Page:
Deep in the bowels of the AT&T Center, LeBron James gathered his Miami Heat teammates in a pregame huddle before taking the court for warmups ahead of Game 5 of the 2014 NBA Finals. Trailing in the series 1-3, the two-time defending champions had their backs up against the ropes and LeBron knew it. Given the trajectory of the series (after James and company had punched the challengers in the nose in Game 2 in San Antonio, the Spurs caught the Heat off guard by counter punching so forcefully in Games 3 and 4 in Miami that the champs were left clutching the ropes to avoid spiraling into a free fall), LeBron understood that it was going to take a super-human effort on his part in Game 5 to fight the Heat off of the ropes and back into the middle of the ring where they could retake the offensive in their quest for a three-peat. His message to his teammates was simple, “Follow my lead.” Less than an hour later, the Heat were thoroughly in control of the basketball game with 5:03 left in the first quarter after LeBron, upon hearing the opening bell, had exploded into attack mode for 12 points in the contest’s first seven minutes. Also working in Miami’s favor was the fact that LeBron’s stellar start was coupled with the good fortune that his team was going up against an over-anxious opponent (it was evident that the San Antonio Spurs had returned to their home court and began Game 5 playing like a team that was pressing to win a championship instead of playing like a team that was focused on winning a playoff game). Therefore, a perfect storm was brewing in San Antonio to provide Miami a legitimate opportunity to get back in the series. LeBron James had simultaneously put on his cape and inspired new life in his teammates which allowed the Heat to capitalize on an uncharacteristic lack of composure on the Spurs’ side. It had all added up to a 22-6 lead for the the champs.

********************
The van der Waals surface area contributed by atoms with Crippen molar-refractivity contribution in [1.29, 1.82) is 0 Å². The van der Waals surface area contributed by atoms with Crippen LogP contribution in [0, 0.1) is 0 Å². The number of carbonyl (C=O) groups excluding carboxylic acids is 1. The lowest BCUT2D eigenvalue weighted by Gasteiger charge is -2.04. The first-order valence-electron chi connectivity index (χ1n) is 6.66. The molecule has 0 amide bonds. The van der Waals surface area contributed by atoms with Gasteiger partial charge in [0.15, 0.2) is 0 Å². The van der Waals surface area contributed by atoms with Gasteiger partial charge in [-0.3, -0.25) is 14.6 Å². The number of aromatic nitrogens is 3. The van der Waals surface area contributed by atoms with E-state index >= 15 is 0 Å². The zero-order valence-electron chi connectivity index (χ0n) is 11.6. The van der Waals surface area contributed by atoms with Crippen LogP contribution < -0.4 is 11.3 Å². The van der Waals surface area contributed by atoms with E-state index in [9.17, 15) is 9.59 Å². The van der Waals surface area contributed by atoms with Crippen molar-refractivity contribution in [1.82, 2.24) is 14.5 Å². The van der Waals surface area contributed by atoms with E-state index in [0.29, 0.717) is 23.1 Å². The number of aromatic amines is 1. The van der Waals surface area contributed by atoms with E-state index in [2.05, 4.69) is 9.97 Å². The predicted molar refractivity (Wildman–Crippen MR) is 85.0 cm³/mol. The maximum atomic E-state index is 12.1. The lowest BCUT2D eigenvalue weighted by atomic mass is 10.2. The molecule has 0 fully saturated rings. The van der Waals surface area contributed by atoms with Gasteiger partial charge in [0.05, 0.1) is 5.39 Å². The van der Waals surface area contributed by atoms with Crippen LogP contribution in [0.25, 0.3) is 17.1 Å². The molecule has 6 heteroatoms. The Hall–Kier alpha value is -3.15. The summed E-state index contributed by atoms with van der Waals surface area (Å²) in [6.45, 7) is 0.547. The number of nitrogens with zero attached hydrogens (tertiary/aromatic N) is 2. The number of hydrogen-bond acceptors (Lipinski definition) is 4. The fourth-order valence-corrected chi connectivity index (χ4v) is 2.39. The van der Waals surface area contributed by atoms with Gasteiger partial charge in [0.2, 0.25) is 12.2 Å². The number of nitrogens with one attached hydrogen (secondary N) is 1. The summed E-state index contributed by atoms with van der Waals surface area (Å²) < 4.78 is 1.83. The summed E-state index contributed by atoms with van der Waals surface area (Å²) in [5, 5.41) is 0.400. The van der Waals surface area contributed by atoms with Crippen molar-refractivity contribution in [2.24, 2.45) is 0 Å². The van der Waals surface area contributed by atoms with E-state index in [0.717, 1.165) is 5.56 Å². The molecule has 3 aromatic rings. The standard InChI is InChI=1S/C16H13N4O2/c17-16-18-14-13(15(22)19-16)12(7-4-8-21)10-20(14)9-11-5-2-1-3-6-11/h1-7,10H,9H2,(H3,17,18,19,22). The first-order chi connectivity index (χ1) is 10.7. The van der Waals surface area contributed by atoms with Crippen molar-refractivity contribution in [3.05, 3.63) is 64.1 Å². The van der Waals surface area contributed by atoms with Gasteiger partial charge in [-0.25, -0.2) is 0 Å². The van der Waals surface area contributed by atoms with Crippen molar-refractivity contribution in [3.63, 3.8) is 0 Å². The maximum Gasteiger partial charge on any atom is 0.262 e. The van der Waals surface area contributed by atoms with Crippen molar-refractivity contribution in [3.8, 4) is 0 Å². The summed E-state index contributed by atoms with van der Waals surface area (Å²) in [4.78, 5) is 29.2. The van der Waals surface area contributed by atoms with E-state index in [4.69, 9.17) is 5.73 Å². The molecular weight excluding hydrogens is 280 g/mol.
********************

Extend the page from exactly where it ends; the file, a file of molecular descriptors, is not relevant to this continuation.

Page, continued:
With seven minutes elapsed in the first quarter of Game 5 and trailing by 16 points, the Spurs were in dire straights and in desperate need of a basket on the next possession to prevent LeBron and the Heat from running away and hiding before 18,581 anxious Spurs fans had even had an opportunity to show Miami how thunderously loud the release of nine years of pent-up championship closeout noise might be when it’s coming from deep in the heart of Titletown, TX. For a little one-horse town that has been able to parlay a pair of winning lottery tickets into eventually boasting an arena which houses a small-market basketball franchise that is in contention for an NBA championship every single season, nine years is an awful long time to wait for moments such as the one before the Alamo City on Sunday, June 15. The AT&T Center (also known as the house that David Robinson and Tim Duncan built) had not hosted a home closeout game in the NBA Finals since June 23, 2005 (the 2007 championship team closed out the Cavaliers in Cleveland in a sweep). Combined with the extra fuel that an opportunity to put to rest the heartbreak from losing last year’s Finals to the same opponent would provide the Spurs fans in the arena and it was obvious heading into the game that the noise of the home crowd could be a huge advantage for the Spurs throughout the night. Nonetheless, Miami’s quick start to open up a 16 point lead had successfully taken the famished and revenge-thirsty crowd out of the game and had, thus, surprisingly neutralized San Antonio’s advantage. You could hear the tension in the building permeating through the television by virtue of the absence of noise coming from a shell-shocked crowd, which is why this possession was shaping up to be the critical moment in the ball game. If the Heat were able to force another missed shot or turnover and convert the stop into another easy basket at the other end (extending their lead closer to 20), Gregg Popovich may have been ready (out of frustration and with two losses to spare) to pull the regular rotation players and give the likes of Aron Baynes, Jeff Ayers, Matt Bonner, Marco Belinelli, and Corey Joseph a prolonged opportunity to try to get San Antonio back in the game.